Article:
ParentsCanada national survey finds that 78 percent of parents believe mothers should choose for themselves whether to stay-at-home with young children or work outside the home.
Canadian parents respect a mother’s right to choose what’s best for her and her family when it comes to career, according to a survey of over 1,600 parents in our ParentsCanada focus group. The group, all active parents with young and/or school-aged children, represents a cross-section of parents from every province who currently stay-at-home, work part-time or full-time. While the group includes all education levels, 68 percent hold college or university degrees.
“Mothers should do whatever they need to do to help support the family and their own mental health!’ wrote one mom. Some acknowledged that not all women have the temperament to be home with small children all day. Others had career concerns about staying viable if they stepped away from the work force too long or just loved their work. A teacher from Ontario said, “I missed the students when I was off so much. I felt like I was missing a part of me.’
Many parents who had to work for financial reasons felt cheated out of having a choice and expressed a desire for more options. Several felt that parents should be given the financial support to stay-at-home until their children were in school full-time or at least have maternity leave extended for the first 18 months to two years. Others suggested greater tax breaks or credits for stay-at-home parents.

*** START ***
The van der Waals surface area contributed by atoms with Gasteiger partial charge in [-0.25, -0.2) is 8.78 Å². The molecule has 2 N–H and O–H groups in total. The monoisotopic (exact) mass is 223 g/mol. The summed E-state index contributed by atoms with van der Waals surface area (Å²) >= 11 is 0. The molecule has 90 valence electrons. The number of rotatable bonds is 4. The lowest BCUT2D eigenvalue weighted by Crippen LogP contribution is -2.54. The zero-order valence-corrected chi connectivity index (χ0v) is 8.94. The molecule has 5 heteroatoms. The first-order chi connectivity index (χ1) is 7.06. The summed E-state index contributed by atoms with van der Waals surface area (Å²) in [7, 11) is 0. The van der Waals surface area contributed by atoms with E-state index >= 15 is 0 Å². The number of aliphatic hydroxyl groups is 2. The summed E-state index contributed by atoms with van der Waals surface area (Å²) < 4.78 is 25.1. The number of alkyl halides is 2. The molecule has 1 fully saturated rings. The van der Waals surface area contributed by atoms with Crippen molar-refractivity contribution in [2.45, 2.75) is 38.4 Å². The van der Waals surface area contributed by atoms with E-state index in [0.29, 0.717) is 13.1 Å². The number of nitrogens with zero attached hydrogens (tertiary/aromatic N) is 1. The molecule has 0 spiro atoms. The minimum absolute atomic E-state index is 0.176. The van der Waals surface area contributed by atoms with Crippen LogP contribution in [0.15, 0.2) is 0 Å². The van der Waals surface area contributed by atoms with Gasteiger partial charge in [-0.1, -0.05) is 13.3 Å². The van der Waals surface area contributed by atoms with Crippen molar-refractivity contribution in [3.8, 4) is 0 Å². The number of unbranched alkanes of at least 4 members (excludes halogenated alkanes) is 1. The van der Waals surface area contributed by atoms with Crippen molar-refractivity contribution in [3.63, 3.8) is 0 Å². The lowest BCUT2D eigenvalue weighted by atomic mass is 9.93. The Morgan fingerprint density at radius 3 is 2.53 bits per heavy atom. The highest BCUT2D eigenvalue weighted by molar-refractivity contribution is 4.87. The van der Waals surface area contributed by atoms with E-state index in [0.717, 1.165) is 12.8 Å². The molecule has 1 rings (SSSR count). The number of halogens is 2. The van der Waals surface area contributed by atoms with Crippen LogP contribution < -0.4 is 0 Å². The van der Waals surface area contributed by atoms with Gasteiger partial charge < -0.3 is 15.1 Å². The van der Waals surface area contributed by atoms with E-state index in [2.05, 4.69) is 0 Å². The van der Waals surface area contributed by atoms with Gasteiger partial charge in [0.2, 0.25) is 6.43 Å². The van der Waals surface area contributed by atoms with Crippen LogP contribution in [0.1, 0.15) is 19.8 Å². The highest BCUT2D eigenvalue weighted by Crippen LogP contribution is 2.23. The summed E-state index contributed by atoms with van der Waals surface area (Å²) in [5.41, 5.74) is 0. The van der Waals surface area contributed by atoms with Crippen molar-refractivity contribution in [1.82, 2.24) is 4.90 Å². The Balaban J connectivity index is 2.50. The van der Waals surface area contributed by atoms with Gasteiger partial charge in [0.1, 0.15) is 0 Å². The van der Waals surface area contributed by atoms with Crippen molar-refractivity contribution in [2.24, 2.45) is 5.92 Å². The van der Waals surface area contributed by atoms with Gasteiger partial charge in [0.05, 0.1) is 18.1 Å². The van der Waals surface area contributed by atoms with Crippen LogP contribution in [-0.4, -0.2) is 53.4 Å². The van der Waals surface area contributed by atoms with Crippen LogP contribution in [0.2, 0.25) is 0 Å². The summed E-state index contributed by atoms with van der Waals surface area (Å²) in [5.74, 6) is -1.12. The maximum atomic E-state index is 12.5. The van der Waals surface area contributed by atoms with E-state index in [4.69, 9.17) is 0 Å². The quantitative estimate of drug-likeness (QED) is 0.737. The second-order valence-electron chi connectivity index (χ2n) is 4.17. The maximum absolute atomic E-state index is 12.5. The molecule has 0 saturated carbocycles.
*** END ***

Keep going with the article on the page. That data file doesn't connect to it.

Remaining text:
“Our Canadian unemployment system makes it impossible for moms who really want to stay-at-home,’ wrote one angry mother. “No money!’
While 80 percent of parents thought professional daycare was a good option for children over one and under five, that approval rating dropped to 30 percent when applied to children under one, perhaps reflecting that 49 percent of parents in our focus group stayed-at-home for their child’s first year. Also, the scarcity and cost of affordable daycare for children under 18 months, especially in smaller communities, were recurrent complaints affecting moms anxious to return to jobs.
A small percentage didn’t approve of moms working at all. One parent responded that none of our suggested reasons were valid for a mom returning to work since, “sacrifice is necessary for the purpose of raising our children.’ Another pointed out that the primary caregiver, whether mother or father, should only work two days a week maximum. One mother wrote, “You had a child. You are the parent and should be the one to raise, teach and nurture the child.’ Another simply said, “Babies should be with their mommies!’
Many parents polled were creative in their own choices, often working part-time or from home, or finding jobs where they could take their kids to work.
While our survey results suggest a healthy attitude in general towards a diversity of women’s choices, it’s clear that real choice is only reserved for the financially privileged. It’s also clear that many Canadian parents want more support in finding solutions to the parenting/work dilemma. PC